MICHELINE MAYNARD, AUTHOR: Thanks. It's a pleasure to be with you.

CAFFERTY: You know, they've written Detroit's obituary before back in the 1980s. They said, well, there's no way that American cars can compete with the Japanese. And, in fact, at the time they were probably right. The Americans were not building a particularly competitive product.

However, that's changed. They went to work in the engineering rooms and in the production design facilities, and they're putting, arguably, as good a car as is on the market now as are built anywhere in the world. So, is it premature to begin writing off one of the Big Three American carmakers?

MAYNARD: Well, I don't think it is premature, and I'll tell you why. We got a preview of it in August, when Toyota went ahead of Chrysler in American sales for the first time. And I predict in my book that by the end of this decade, we could see one of the Big Three change substantially.

LISOVICZ: You know, Mickey, one of the problems, of course, is the unionized labor, which is so expensive for the Big Three when it competes with its overseas competitors. But another factor really hurting them is these incentives. For September, for instance, I saw GM was giving away $3,039 per vehicle -- it was in September -- versus Honda. Nothing. Giving nothing away except, you know, low-interest loans.

You know, I mean, it just can't help them ultimately, and you see them again and again with, each month, these very aggressive incentives that consumers like but ends up hurting the bottom line. MAYNARD: Well, as Jack just mentioned, they've made so much progress in engineering, and they've taken a lot of cost out, and yet they're giving it away in these incentives, because the vehicles are apparently not what people are willing to buy without them. Just imagine if they were able to keep in profits the $3,000, $4,000, $5,000 in incentives that they're giving away, I mean, you'd see GM earning the kind of profits that Toyota earns.

SERWER: Well, Mickey, I think part of that is because of overcapacity. I mean, they're making so many cars and they have to get rid of them. They'll do anything to get them going.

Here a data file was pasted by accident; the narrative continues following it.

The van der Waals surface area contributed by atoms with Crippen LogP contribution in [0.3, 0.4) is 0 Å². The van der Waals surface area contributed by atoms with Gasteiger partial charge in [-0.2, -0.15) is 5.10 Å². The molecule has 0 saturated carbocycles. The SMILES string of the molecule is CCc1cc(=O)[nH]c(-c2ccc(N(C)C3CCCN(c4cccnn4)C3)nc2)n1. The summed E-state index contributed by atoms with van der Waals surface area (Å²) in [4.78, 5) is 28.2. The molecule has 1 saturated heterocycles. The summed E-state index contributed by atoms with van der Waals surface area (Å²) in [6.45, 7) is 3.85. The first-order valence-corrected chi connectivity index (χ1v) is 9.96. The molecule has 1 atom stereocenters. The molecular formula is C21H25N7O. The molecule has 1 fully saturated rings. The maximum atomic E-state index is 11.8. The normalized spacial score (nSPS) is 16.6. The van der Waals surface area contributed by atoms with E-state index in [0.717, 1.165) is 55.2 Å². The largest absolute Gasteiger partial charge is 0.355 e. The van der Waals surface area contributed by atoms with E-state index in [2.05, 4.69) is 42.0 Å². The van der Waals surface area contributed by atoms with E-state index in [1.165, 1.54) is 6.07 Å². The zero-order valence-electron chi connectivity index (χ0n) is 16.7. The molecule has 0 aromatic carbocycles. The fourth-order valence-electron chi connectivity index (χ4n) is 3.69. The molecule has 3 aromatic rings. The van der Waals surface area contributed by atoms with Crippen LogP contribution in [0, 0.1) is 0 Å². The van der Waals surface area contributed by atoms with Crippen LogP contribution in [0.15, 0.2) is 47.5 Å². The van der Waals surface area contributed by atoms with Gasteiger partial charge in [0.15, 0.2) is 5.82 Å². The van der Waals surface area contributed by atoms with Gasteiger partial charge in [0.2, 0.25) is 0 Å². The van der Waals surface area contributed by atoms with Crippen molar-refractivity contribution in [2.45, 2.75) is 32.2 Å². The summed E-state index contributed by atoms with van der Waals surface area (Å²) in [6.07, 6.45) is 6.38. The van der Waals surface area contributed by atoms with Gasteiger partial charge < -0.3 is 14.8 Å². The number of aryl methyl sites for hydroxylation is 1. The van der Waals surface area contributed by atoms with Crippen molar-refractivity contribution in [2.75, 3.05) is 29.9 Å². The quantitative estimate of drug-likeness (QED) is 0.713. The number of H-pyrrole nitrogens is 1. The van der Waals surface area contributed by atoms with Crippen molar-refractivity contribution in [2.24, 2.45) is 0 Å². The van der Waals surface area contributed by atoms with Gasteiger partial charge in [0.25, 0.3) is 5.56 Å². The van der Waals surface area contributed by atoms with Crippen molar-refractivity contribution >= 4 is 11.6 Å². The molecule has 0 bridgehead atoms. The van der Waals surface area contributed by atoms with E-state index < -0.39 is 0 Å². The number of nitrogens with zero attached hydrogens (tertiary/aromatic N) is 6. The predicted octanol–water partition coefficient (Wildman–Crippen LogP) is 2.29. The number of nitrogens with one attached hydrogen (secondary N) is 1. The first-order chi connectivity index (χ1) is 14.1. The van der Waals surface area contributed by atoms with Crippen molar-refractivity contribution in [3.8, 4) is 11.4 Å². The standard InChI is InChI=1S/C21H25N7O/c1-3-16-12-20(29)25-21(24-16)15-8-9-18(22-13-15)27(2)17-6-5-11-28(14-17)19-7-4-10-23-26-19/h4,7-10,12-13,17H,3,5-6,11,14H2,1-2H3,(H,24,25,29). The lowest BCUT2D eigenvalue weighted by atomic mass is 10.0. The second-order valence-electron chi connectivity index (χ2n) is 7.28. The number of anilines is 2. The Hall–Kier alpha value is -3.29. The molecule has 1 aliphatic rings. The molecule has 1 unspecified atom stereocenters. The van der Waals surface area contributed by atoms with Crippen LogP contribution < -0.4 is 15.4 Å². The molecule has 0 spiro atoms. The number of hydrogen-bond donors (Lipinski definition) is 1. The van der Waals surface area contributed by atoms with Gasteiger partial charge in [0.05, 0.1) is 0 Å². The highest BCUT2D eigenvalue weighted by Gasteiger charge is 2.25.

I want to ask you a little bit about the car industry and how it relates to other businesses. I mean, aren't we moving to a scenario where the car industry is just like a lot of other American businesses, where things are designed here but made offshore?

MAYNARD: Well, Andy, actually, what's happened is a lot of production by the Japanese, the European and even the Korean companies is moving here. And I would argue that we actually have some of the best automotive factories in the world in the United States, with Americans building cars in America. They just aren't members of the UAW, and they aren't owned by Detroit.

CAFFERTY: When you, at the beginning of the conversation, said one of the Big Three, you didn't say it would disappear. You said it would change substantially.

MAYNARD: Right, I'm really talking...

CAFFERTY: Can I get you to explain that?

MAYNARD: I'm really talking more about another restructuring, another shrinkage. What I think could very well happen is we could even have a Big One. We could end up like Europe, where you have maybe one carmaker with 20 to 25 percent of the market, and then everybody else carves everything up.

You know, Toyota is within 100,000 units worldwide of passing Ford Motor Company, which would put it in second place worldwide behind General Motors, and I see the same scenario here in the United States. I think we could have a big player, and then several -- three or four even sort of mid-sized players, and then everybody else carving everything else up.

LISOVICZ: Is that a bad thing, though, Mickey? I mean, if there are a variety of companies -- say, GM is the last big one -- and then several other companies, is that maybe perhaps more efficient and better for longevity?

MAYNARD: Well, in the short term, it's going to hurt a lot. And, as you mentioned, there are a lot of job cuts coming and probably even more plant closings among the Big Three than have already been announced. But, in the end, if it results in companies that are more profitable, faster to the market, meeting consumer demands, with flexible manufacturing facilities, I don't think it's necessarily a bad thing for customers.

CAFFERTY: It sounds like a given that you think GM will probably survive all of this. Which of the other two might fall victim to the kind of thing you're talking about? Ford or DaimlerChrysler?

MAYNARD: Well, you know, in Europe they're already equating Chrysler to Rover which BMW owned and had to get rid of.


MAYNARD: And I'm pretty...

CAFFERTY: That's not a good thing, is it?

MAYNARD: Yes, I'm pretty concerned about Chrysler. I think Toyota easily could pass them, and then Honda even might go ahead of them. You could see Chrysler -- you know, a few years ago, before the merger, Chrysler had 16 percent of the market. They now have just a little bit over 11, and I think they could get smaller.

CAFFERTY: Wow! Interesting stuff. Mickey, I appreciate you joining us. I also should point out that you cover the automotive industry for "The New York Times." Mickey Maynard, who wrote the book called, "The End of Detroit," thanks for being with us.

Coming up, he knocked out dozens of opponents. Now he is socking away big bucks. George Foreman talks about his success in business, and the fact that he may go back into the boxing ring.

And later, military millions. We'll introduce you to an NCO who was home on leave and hit the lottery big, big, big time. Stick around.